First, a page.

I’m sure everybody gets affected to a greater or lesser extent by the protests that our fellow city dwellers like to indulge in frequently. I am among those who are most affected, because my office is on Davis road, the road where the Press Club is situated. Considering how protests usually end up heading for this destination, I would have recommended a ban on them altogether, had I not recently come to know that it is the democratic right of people to be able to protest.
Not one to be defeated easily, I have come up with the idea of allotting a park in the outskirts of Lahore, dedicated solely for protests and the like. I may not be the first among Homo sapiens to have come up with the idea; I do, however, believe that my plan doesn’t just let the common wagers go about their lives unhindered but also assures that the intent and purposes of the protestors are catered to.
Let’s face it – the general public hates protests (no disrespect to protestors), and the protestors are aware of it. The protestors are really seeking the media’s attention, and are not really hoping to inspire passersby to join in. So, let’s call for a new legislation binding the media not only to cover all protests but air them repeatedly, however, meaningless they may be (on selective occasions the media is doing this already).
It is a well-known fact that peaceful protests don’t have any impact whatsoever. Equally well-known (if not more) is the fact that violent ones – although they have an imprint – end up leaving the public despising the cause itself. One solution out of this conundrum can be providing walls dedicated to each political party with photos of prominent leaders pasted on them, and making available at subsidized prices eggs, tomatoes, spray paints and shoes for the protestors to throw at the walls. If the media reports the score, that is, how well beaten the walls of each party was at the end of every day, the violence problem can be avoided beautifully.
Flags of US and Israel (in any number) should be made available at short notice keeping in perspective their high demand (for burning) during all protests from our men of God. In fact, a lot of revenue can be generated by selling them in black every time the West breaches our sovereignty. Tires are an integral part of any protest, hence biodegradable tires should be available (not complimentary) for all who love smoke and feel deprived of a well rolled joint. Veena Malik has also earned her right to have a permanent mannequin of hers there, so that every time she does something that damages Pakistan’s image, people can buy dupattas (sold for Rs. 100 each) and drape them around her shoulders as a token of their outrage.
Imposing a nominal entry fee can also be beneficial in more than one ways. In addition to generating revenue for the government, the record of sold tickets will put to bed all disputes about how many hundreds of thousands attended a certain jalsa or protest.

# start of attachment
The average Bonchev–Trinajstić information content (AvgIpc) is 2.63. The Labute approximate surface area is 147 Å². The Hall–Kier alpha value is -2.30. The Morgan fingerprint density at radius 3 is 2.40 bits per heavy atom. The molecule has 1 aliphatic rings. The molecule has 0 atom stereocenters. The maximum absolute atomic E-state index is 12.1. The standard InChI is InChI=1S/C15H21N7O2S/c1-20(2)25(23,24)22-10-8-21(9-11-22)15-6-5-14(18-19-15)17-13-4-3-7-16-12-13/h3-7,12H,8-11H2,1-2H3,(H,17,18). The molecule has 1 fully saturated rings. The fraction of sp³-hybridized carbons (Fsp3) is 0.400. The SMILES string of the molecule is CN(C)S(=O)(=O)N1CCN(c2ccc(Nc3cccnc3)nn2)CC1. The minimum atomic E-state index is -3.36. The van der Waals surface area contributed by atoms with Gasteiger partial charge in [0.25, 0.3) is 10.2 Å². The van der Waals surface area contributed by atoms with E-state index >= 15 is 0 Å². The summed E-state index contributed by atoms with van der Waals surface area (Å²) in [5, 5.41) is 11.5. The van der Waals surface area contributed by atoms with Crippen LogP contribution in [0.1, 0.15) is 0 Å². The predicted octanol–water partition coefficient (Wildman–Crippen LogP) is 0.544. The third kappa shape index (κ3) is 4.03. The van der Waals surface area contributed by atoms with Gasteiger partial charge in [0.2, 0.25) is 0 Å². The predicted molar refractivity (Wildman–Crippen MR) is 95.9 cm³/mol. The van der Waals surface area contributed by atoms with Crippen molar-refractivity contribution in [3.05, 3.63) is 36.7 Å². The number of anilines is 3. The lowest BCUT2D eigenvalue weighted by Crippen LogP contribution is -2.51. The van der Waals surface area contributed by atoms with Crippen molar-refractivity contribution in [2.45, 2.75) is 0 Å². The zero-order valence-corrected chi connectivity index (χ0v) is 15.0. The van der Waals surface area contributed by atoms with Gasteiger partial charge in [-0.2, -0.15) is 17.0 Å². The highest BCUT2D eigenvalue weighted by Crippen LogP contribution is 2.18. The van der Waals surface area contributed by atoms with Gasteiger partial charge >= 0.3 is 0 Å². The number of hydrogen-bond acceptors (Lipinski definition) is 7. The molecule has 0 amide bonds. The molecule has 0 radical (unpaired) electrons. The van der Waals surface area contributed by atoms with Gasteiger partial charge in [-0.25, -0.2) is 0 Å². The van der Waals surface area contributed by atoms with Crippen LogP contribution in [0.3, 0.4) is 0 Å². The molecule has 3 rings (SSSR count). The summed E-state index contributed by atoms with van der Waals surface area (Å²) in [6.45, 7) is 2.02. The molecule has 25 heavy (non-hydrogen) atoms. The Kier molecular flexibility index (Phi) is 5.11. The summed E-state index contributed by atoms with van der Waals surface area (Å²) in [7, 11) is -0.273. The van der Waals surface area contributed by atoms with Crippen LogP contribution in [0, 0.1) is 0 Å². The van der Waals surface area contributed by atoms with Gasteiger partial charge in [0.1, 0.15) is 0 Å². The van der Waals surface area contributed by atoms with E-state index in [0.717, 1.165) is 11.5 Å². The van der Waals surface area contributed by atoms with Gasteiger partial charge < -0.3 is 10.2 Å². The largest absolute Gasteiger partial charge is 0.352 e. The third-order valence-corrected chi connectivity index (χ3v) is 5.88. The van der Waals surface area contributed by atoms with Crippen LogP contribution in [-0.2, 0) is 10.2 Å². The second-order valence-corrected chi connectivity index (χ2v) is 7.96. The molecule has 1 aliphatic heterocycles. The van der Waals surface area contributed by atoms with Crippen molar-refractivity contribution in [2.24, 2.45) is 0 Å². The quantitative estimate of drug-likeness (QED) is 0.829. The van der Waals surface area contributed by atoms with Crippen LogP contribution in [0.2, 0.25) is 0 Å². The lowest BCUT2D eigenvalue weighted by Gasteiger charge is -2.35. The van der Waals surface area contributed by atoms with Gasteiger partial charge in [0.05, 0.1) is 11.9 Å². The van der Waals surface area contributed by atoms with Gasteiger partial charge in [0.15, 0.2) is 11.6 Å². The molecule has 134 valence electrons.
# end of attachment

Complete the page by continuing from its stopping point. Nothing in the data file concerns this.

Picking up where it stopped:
Our film industry is past decline and is officially dead now. The extras, all being jobless and likely willing to do anything to earn a livelihood, can come in handy in these circumstances. On Valentine’s day, they could come to the park masquerading as unmarried couples where Maya Khan is allowed to do a show running after them.
Of course the liberals too should have space designed for them, with scented candles ready for them to light, bartenders serving single malt, a wall with Zia ul Haq’s poster on it, which they can desecrate after they are done with the ritual of inhaling the aroma and pushing the poison down their throats.
Now that I am in the middle of presenting my proposal, I am struck by another idea. Why settle for just a protest park situated in the middle of nowhere? Why not build a media city all around the park for the benefit of all parties concerned? The reporters will be able to cover all the proceedings from their office rooftops, saving precious time and gas. Hotels should be shifted there as well, so that the police can set up their check points in one area making their job of sniffing the breaths of passersby more efficient and streamlined. That can also have a very positive effect on the flow of traffic inside Lahore.
Life in general can be improved further if the VIP movement can also be restricted to the area around the protest park. Shifting the Gymkhana there might force the VIPs to shift their residences in that general locality, since they have to visit it daily. I have nothing against unmarried women but bureaucrats with beautiful wives must be provided with houses in that general locality because this city is full of overhead bridges and, trust me, we don’t need more.
It does, however, give me immense sorrow to say that lately people have stopped protesting against our cricket team’s bad performance. Instead, on social media the “Tum haaro ya jeeto hamein tum se pyar hai” season has been going on for some time now. This same noble sentiment has been a permanent one concerning our armed forces over the decades. I say let’s dedicate an area to cricket and make people come and abuse them initially for free just to bring back the culture. Once the tradition takes roots again, it can be taken off the free list.
Last but not the least, the proposed park must have bakeries that are open 24/7 so that the customers can get what they need around the clock, and the elite squad doesn’t need to work overtime.
The author is a journalist, director/producer, actor, documentary maker, blogger/columnist, managing director of a theatre company called Mishermayl and a struggling musician.
The views expressed by this blogger and in the following reader comments do not necessarily reflect the views and policies of the Dawn Media Group.